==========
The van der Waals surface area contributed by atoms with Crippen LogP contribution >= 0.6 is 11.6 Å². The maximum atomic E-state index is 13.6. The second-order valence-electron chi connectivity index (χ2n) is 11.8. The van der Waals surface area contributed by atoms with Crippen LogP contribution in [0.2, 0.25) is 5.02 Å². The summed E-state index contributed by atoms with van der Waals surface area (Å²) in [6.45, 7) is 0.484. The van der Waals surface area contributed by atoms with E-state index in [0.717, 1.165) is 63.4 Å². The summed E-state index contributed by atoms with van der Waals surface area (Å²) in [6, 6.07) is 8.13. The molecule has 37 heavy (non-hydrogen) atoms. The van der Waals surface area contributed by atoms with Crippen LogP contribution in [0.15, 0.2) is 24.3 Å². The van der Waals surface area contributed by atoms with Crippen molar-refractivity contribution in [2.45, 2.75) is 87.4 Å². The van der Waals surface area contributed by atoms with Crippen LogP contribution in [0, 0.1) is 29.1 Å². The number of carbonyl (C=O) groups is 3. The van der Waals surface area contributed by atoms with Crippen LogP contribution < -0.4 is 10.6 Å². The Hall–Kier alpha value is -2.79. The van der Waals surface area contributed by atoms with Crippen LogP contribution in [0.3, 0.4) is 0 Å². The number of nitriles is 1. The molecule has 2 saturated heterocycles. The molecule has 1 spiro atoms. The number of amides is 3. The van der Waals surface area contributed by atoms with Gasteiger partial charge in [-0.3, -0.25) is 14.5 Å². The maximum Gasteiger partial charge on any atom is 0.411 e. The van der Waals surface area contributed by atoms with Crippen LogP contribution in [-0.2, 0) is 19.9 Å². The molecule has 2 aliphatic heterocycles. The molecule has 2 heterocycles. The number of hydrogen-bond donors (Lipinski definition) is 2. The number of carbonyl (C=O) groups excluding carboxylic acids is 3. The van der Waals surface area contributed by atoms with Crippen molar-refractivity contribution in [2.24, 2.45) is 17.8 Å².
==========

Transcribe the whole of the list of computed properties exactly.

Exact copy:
The van der Waals surface area contributed by atoms with Crippen LogP contribution >= 0.6 is 11.6 Å². The maximum atomic E-state index is 13.6. The second-order valence-electron chi connectivity index (χ2n) is 11.8. The van der Waals surface area contributed by atoms with Crippen LogP contribution in [0.2, 0.25) is 5.02 Å². The summed E-state index contributed by atoms with van der Waals surface area (Å²) in [6.45, 7) is 0.484. The van der Waals surface area contributed by atoms with E-state index in [0.717, 1.165) is 63.4 Å². The summed E-state index contributed by atoms with van der Waals surface area (Å²) in [6, 6.07) is 8.13. The molecule has 37 heavy (non-hydrogen) atoms. The van der Waals surface area contributed by atoms with Crippen LogP contribution in [0.15, 0.2) is 24.3 Å². The van der Waals surface area contributed by atoms with Crippen molar-refractivity contribution in [2.45, 2.75) is 87.4 Å². The van der Waals surface area contributed by atoms with Crippen LogP contribution in [0, 0.1) is 29.1 Å². The number of carbonyl (C=O) groups is 3. The van der Waals surface area contributed by atoms with Crippen LogP contribution < -0.4 is 10.6 Å². The Hall–Kier alpha value is -2.79. The van der Waals surface area contributed by atoms with Crippen LogP contribution in [0.3, 0.4) is 0 Å². The number of nitriles is 1. The molecule has 2 saturated heterocycles. The molecule has 1 spiro atoms. The number of amides is 3. The van der Waals surface area contributed by atoms with Gasteiger partial charge in [-0.3, -0.25) is 14.5 Å². The maximum Gasteiger partial charge on any atom is 0.411 e. The van der Waals surface area contributed by atoms with Crippen LogP contribution in [-0.2, 0) is 19.9 Å². The molecule has 2 aliphatic heterocycles. The molecule has 2 heterocycles. The number of hydrogen-bond donors (Lipinski definition) is 2. The number of carbonyl (C=O) groups excluding carboxylic acids is 3. The van der Waals surface area contributed by atoms with Crippen molar-refractivity contribution in [2.24, 2.45) is 17.8 Å².